Seismic imaging beneath Cascadia shows shallow mantle flow patterns guide lower mantle upwellingsYuhang Dai, Catherine A. Rycherrt, Nicholas Harmon
- Space and Planetary Science
- Earth and Planetary Sciences (miscellaneous)
- Geochemistry and Petrology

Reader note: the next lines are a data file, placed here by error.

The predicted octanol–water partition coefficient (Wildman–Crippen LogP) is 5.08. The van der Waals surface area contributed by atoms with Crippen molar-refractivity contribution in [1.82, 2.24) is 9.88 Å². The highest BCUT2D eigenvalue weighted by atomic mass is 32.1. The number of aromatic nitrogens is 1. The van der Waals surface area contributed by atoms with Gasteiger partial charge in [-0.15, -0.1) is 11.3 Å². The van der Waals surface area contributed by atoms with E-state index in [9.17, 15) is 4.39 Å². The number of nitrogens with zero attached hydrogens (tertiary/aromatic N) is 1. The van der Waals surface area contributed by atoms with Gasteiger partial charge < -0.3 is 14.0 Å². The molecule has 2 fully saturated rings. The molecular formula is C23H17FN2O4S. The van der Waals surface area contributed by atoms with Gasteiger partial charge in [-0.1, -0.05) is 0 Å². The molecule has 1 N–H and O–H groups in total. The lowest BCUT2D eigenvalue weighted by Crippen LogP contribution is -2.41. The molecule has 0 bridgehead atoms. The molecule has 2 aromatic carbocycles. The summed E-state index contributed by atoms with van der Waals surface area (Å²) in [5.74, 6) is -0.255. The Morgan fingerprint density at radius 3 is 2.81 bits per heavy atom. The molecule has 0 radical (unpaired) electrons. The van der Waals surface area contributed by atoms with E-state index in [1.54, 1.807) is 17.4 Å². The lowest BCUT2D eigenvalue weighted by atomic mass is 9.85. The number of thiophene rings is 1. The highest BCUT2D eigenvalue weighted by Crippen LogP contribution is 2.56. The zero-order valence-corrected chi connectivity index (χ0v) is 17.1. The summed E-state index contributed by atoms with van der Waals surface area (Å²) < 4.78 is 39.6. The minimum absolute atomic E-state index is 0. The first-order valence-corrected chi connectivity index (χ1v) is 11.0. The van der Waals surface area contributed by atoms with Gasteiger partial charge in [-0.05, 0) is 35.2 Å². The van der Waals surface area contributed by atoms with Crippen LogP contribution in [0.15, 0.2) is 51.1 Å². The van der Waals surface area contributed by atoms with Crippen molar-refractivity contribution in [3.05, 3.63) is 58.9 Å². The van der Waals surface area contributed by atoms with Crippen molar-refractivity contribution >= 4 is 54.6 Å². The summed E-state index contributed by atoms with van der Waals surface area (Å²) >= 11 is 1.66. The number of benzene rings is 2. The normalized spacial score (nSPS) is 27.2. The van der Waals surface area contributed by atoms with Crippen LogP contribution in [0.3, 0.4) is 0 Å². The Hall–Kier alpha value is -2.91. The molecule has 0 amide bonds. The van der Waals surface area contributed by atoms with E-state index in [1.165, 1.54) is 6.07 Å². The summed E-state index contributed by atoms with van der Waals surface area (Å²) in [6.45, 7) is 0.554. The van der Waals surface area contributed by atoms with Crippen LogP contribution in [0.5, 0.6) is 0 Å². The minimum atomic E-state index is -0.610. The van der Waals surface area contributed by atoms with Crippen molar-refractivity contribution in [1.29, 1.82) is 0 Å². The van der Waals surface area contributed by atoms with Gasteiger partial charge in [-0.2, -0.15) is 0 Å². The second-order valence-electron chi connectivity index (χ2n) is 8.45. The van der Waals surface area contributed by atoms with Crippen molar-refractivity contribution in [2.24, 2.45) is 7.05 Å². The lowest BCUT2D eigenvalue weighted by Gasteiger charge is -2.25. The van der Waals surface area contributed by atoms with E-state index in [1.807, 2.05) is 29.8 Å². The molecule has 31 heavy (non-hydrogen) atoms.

The mantle transition zone plays an important role in modulating material transport between the upper mantle and the lower mantle. Constraining this transport is essential for understanding geochemical reservoirs, hydration cycles, and the evolution of the Earth. Slabs and hotspots are assumed to be the dominant locations of transport. However, the degree of material transport in other areas is debated. We apply P‐to‐S receiver functions to an amphibious dataset from Cascadia to image the mantle transition zone discontinuities beneath mid‐ocean ridges, a hotspot, and a subduction zone. We find a mantle transition zone thinned by 10 ± 6 km beneath the ridges and by 8 ± 4 km behind the slab, closely resembling the 660 discontinuity topography. Depressions on the 410 discontinuity are smaller, 5 ± 2 km on average, focused in the north and the south and accompanied by supra‐410 discontinuity melt phases. The depressions occur away from locations of uplifted 660 discontinuity, but near slow seismic velocity anomalies imaged in the upper mantle. This suggests lower mantle upwellings occur beneath ridges and slabs but stall in the transition zone, with upper mantle convection determining upward material transport from the transition zone. Therefore, upper mantle dynamics play a larger role in determining transfer than typically assumed.